Diploma in Counselling (Part 2)

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The History of Counselling

Modern psychological therapies trace their history back to the work of Sigmund Freud in Vienna in the 1880s. Trained as a neurologist, Freud entered private practice in 1886 and by 1896 had developed a method of working with hysterical patients which he called -psychoanalysis".

The 1940's and 1950's marked an important expansion in the field of counselling. The US psychologist Carl Rogers (influenced by Alfred Adler and Otto Rank, both of whom worked closely with Freud) established the person centred approach, which is at the heart of most current practice. The person centred approach is now listed under the 'humanistic' branch of psychotherapy.

Integrative Counselling

Integrative Counselling is not tied to any single therapy since its practitioners take the view that no one single approach works for every client in every situation. Each client"s problem is tackled systemically, typically in three or more stages, and the counsellor is obliged to be disciplined and thorough, but still flexible, in interacting with clients.

An overall structure is essential but is not slavishly followed since counselling is not a mechanical process. The therapy must fit the client, not vice versa.

Research indicates that the most probable factors determining a successful outcome to therapy are the personal qualities of both therapist and client and the relationship between them, rather than the particular approach used.

The CCTS Diploma in Integrative Counselling

This counselling course includes training in:

  • Professional and Organisational issues
  • Integrative Counselling skills and Theory inc. Couples Relationship Counselling
  • Life Span Psychology
  • Working within a Placement Setting

There is a rich blend of professional skills and theory that will allow counsellors to be able to work with a wide variety of individuals and groups, thus bringing additional expertise beneficial to many organisations involved in mental health and well being.

Full Module Details

  • Professional and Organisational Issues

The BACP framework for good practice will be explored in detailed with the key concepts of: confidentiality, referrals, contracting, professional conduct and responsibility, boundaries, client welfare, legal responsibilities, professional negligence and insurance against legal action, health and safety, counselling in a diverse society (race, religion, disability, gender, sexual orientation), power issues within the counselling process, being covered.

An exploration of the individual’s philosophical base and approach to counselling will be given time to evolve and explored through the discussion of clinical practice. Each session will cover a topic related to clinical counselling practice where vignettes of students client work will be used to further develop professional levels of competence. The areas being covered: the counsellor’s role, responsibilities and use of one to one supervision; case work management (eg notes, risk assessments); Evaluation of casework; working within a multidisciplinary team; beginning, middle and ends in counselling practice and ethical dilemmas.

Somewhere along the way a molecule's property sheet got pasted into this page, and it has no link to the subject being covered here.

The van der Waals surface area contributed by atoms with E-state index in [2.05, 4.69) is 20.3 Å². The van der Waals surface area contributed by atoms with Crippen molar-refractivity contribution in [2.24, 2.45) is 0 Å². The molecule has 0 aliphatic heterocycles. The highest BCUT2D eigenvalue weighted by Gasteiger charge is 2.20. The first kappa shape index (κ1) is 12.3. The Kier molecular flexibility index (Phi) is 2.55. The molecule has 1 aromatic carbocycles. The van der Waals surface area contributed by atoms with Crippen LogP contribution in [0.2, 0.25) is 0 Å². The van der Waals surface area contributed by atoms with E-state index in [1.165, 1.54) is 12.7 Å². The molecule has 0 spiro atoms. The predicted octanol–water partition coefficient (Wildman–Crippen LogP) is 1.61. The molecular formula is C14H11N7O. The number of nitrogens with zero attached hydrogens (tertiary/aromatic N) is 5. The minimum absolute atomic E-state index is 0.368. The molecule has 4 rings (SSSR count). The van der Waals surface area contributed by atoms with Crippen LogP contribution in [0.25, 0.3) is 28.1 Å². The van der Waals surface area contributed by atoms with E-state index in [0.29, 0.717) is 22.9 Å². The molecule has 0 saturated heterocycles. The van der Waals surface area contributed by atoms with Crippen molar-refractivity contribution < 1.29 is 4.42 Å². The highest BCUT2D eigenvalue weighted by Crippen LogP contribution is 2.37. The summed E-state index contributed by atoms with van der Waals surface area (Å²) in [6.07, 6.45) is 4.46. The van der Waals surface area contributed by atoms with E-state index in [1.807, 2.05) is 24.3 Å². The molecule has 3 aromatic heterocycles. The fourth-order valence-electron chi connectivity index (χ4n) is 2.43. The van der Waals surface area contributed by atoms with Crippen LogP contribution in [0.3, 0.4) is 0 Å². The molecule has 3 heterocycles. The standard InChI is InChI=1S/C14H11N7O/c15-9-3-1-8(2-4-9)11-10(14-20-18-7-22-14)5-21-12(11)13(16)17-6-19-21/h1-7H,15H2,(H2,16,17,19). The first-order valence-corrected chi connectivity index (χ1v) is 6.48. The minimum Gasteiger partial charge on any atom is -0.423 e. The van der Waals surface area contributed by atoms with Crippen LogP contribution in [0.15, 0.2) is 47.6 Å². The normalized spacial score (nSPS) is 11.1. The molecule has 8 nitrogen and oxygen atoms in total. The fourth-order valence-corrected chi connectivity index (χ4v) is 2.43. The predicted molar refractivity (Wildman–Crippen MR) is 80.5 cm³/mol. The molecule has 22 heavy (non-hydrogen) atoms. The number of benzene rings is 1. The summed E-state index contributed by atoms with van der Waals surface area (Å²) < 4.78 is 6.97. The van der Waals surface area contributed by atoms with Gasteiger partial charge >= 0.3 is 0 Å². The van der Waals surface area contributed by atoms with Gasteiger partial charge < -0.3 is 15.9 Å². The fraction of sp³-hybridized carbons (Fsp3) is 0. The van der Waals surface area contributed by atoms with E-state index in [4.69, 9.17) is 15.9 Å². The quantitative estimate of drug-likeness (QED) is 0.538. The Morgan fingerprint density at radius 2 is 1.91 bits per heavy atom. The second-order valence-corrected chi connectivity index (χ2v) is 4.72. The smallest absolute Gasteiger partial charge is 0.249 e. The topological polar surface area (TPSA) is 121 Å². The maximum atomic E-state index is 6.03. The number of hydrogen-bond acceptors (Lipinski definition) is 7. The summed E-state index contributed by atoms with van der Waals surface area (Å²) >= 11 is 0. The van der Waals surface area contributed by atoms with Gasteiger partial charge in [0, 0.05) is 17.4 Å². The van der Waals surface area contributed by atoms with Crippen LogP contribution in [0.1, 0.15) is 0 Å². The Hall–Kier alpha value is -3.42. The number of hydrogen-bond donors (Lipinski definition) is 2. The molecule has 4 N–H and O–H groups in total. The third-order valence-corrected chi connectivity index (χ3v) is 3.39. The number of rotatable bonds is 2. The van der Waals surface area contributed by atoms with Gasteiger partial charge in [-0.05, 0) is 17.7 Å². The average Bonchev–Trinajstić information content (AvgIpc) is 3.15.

• Integrative Counselling Skills and Theory inc. Couples Relationship Counselling

Skills - Students will cover and further develop use of: rapport building, active listening, silence, reflecting content and feelings, paraphrasing and summarising, focusing and challenging and immediacy. With skills practice and feedback students will become more effective within a long term integrative counselling approach and the building of relational depth. This module is designed to give students the depth to work with distressed clients and at high intensity level. This module also covers how to effectively work with couples in a relationship counselling setting.

Theory - There will be an introduction to Egan’s Integrative model exploring an overview, history, philosophical underpinning and Concept of Self, Core condition and working alliance.

  • Life Span Psychology

This module will introduce 2 main theories of life span development Erikson's psycho-social crisis model and Levinson’s Seasons of a Man’s Life and critically evaluate them. Students will also explore motor and cognitive development, and landmarks of life such as adolescent identity, marriage, divorce, first child, aging and wisdom. The content of this module will relate to clients, where they are in their life and the presenting issue they bring. It will deepen the knowledge and give greater depth to work undertaken with client.

  • Working within a Placement Setting

This module sets out tasks to be undertaken whilst completing the 100 supervised client Placement hours, of which 3 clients should be seen for not less than 6 sessions. The aim is to develop a reflective practitioner who can use supervision appropriately, relate practice to theory, and show competency to practice.

Dates

11 December
7-8 January 2017
11-12 February
4-5 March
25-26 March
8-9 April
6-7 May
10-11 June
1-2 July
29-30 July

Timings: 10am - 5.30pm

Course Fees

The cost of this course is £2300 plus VAT, which is divided into a registration fee of £230, followed by 11 monthly payments of £230.

A 10% reduction is offered for paying in full prior to the start of the course.

To get your discounted place please continue with your booking and your registration payment will be included in your amended full payment discounted invoice.

Ready to Book Your Place?

To register for your place on this course click on the Book Now button.